India is currently heading in the right direction after missing several opportunities in the past, said Minister of State for Electronics and Information Technology Rajeev Chandrasekhar on Thursday, talking about the second edition of the global summit, Semicon India, which will be held in Gandhinagar, Gujarat, from July 28-30.
Over 200 top delegates and leading semiconductor companies around the world are attending the summit, even as, Indian startups, semiconductor talent and capabilities will be on display.
He said: “India’s story of semiconductors, the vision of India being a semiconductor nation, started 19 months ago for the first time. We are on track to do it in the next 10 years with this $10 billion, what countries like China did with $200 billion dollars and took 25-30 years, but could not succeed.”
Chandrasekhar then highlighted that in 1960, during the semiconductor revolution, Fairchild Semiconductor considered building a fab in India, but “bureaucratic lethargy chased them away to Malaysia”. Two years later, BEL’s lab for silicon and germanium transistors couldn’t compete with cheaper ICs from China, Taiwan and South Korea, leading to multiple unit shutdowns.
India’s VLSI facility Semi-Conductor Laboratory (SCL) perished as a mysterious fire in 1989 halted production until 1997. Then in 2005, a multinational semiconductor player attempted to start operation in the southern part of the country, but it did not work out and the project moved to China, resulting in the loss of a semiconductor facility and 4,000 jobs.
In 2006, after the UPA government failed to formulate a credible policy for semiconductors, India missed out on a multibillion-dollar chip plant by Intel. Craig Barrett, then chair of Intel, stated that the Indian government’s slow response caused them to miss the window to commit their manufacturing capacity.
However, the minister also noted that experts predicted the semiconductor industry to contribute 6.3% of India’s GDP by 2010, but again because of lack of policy India’s chance of achieving self-sufficiency in semiconductor production was lost.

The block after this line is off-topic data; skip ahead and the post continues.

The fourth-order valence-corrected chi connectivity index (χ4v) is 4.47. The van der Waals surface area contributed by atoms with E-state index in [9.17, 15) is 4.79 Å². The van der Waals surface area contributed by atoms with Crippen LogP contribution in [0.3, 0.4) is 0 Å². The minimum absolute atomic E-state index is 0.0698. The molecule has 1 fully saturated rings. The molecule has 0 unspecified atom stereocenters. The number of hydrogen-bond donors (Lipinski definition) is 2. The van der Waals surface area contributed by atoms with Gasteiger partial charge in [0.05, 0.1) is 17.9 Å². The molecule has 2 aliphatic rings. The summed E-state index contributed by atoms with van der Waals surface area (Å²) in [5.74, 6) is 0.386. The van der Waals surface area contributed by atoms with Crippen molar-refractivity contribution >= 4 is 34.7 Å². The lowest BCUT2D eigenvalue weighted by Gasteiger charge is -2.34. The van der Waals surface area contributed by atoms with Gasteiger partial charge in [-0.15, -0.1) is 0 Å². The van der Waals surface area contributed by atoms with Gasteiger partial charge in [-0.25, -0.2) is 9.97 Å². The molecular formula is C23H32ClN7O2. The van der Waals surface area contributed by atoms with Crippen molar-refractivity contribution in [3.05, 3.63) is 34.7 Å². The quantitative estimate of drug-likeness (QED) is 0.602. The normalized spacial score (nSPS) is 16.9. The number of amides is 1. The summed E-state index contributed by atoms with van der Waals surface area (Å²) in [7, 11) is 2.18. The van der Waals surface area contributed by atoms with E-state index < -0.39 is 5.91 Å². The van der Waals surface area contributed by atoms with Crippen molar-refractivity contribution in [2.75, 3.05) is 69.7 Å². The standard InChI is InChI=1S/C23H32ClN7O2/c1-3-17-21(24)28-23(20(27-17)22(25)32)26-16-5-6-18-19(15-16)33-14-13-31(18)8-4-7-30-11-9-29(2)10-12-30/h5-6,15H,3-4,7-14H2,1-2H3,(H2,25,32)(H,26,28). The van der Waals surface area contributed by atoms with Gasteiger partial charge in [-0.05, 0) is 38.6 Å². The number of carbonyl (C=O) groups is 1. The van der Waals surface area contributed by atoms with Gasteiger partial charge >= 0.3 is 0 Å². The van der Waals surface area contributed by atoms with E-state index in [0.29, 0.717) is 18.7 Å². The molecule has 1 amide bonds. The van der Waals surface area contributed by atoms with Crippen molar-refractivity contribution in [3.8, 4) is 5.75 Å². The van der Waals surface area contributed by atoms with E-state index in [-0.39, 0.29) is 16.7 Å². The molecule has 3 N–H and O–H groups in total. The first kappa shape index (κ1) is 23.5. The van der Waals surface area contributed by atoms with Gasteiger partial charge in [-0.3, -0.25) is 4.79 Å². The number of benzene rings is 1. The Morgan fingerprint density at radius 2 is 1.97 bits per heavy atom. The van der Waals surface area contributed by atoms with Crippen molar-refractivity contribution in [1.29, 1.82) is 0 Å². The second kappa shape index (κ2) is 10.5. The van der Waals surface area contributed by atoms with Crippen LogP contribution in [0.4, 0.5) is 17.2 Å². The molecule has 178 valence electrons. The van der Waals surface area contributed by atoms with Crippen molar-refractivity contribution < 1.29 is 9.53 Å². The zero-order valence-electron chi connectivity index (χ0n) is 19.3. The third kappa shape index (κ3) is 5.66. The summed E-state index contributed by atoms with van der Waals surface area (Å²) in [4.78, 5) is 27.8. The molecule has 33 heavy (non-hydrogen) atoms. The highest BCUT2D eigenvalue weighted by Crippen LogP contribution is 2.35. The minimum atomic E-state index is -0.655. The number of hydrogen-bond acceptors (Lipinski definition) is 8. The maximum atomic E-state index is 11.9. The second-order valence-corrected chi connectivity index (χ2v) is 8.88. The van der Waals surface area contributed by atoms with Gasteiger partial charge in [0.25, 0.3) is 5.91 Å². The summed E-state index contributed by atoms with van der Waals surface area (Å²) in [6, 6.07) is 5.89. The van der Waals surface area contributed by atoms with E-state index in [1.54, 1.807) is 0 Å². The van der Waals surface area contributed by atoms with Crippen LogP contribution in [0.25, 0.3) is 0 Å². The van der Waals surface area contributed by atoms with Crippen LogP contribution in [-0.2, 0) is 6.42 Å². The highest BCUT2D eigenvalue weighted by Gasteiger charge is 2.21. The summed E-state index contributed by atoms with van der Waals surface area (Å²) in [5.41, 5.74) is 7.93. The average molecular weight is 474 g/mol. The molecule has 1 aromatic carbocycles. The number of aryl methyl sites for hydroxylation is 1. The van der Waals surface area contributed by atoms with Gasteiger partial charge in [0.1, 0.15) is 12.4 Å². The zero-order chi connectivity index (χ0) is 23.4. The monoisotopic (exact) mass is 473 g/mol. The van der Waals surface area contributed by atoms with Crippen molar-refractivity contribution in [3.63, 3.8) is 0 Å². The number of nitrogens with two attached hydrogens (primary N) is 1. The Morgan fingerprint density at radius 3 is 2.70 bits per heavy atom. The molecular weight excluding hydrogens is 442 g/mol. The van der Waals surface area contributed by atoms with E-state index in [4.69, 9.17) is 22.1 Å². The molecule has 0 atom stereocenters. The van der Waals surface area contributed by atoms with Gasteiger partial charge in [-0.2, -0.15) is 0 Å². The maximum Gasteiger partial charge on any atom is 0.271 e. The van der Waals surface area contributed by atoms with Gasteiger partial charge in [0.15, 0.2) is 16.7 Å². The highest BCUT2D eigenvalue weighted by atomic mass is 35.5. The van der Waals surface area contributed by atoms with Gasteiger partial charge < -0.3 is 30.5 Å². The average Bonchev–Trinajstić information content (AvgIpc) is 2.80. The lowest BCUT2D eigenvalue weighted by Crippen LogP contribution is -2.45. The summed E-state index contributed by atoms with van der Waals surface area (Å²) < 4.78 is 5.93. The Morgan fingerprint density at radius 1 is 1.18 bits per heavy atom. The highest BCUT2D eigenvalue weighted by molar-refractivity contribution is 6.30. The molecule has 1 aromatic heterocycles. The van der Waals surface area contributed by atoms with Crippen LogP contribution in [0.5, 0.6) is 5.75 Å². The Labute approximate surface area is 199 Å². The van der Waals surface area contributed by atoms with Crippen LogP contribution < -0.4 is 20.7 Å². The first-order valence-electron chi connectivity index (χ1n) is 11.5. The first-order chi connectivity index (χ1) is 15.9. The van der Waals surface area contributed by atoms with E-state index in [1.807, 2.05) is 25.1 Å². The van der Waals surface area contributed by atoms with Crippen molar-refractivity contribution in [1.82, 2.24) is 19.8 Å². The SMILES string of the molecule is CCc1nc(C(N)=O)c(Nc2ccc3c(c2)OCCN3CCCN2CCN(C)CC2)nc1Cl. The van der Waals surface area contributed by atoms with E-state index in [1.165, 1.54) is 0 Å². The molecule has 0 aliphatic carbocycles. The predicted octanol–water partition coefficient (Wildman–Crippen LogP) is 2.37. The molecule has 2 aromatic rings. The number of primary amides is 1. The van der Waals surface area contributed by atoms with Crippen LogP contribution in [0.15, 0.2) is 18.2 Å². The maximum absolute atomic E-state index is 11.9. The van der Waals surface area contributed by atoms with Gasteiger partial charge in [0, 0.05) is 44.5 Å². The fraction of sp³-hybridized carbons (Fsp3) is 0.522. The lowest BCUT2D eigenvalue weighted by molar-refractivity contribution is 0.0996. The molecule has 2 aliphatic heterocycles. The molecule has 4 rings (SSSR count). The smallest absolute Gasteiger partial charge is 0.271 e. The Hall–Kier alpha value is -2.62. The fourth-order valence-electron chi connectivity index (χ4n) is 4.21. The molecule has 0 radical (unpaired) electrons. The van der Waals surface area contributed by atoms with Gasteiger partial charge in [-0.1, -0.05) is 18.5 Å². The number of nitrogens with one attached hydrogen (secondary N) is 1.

In 2011, the government invited an Expression of Interest (EoI) for a semiconductor fab, but it resulted in a failed attempt as the government did not take further action. Two years later, the World Semiconductor Council (WSC) urged then PM Manmohan Singh to make India a driver of high-tech exports and manufacturing, including semiconductors. But no action was taken at that moment. In the same year, the Fab City, which was launched with fanfare, remained a pipedream.
Chandrasekhar said: “It is very important to note that in 1987, India was just two years behind the latest chip manufacturing technology. Today, we are 12 generations behind.”
However, he then highlighted the milestones achieved by the current government which include approving the Semiconductor India Program 2021 and launching of Digital India RISC-V (DIR-V) program aiming to develop next-generation processors.
Additionally, he said that under SemiconIndia futureDESIGN Design Linked Incentive (DLI) Scheme over 30 semiconductor design startups have been set up in India, five startups have already received financial support and another 25 are being evaluated for their next-gen products.
The minister also highlighted the recent projects and commitments made by Micron Technologies, Applied Materials and Lam Research, as well as several proposals in ATMP and fabs, which are being evaluated by India Semiconductor Mission, decisions being made to modernize the SCL facility in Mohali and set up a global standard India Semiconductor Research Center (ISRC).
He said, “This is the report card of what has been done in the last 19 months of this government versus in 60-70 years of what had happened.”
Web Title – Decades of Missed Chances vs 19 Months of Progress: MoS Chandrasekhar on India’s ‘Chip’ Top Shape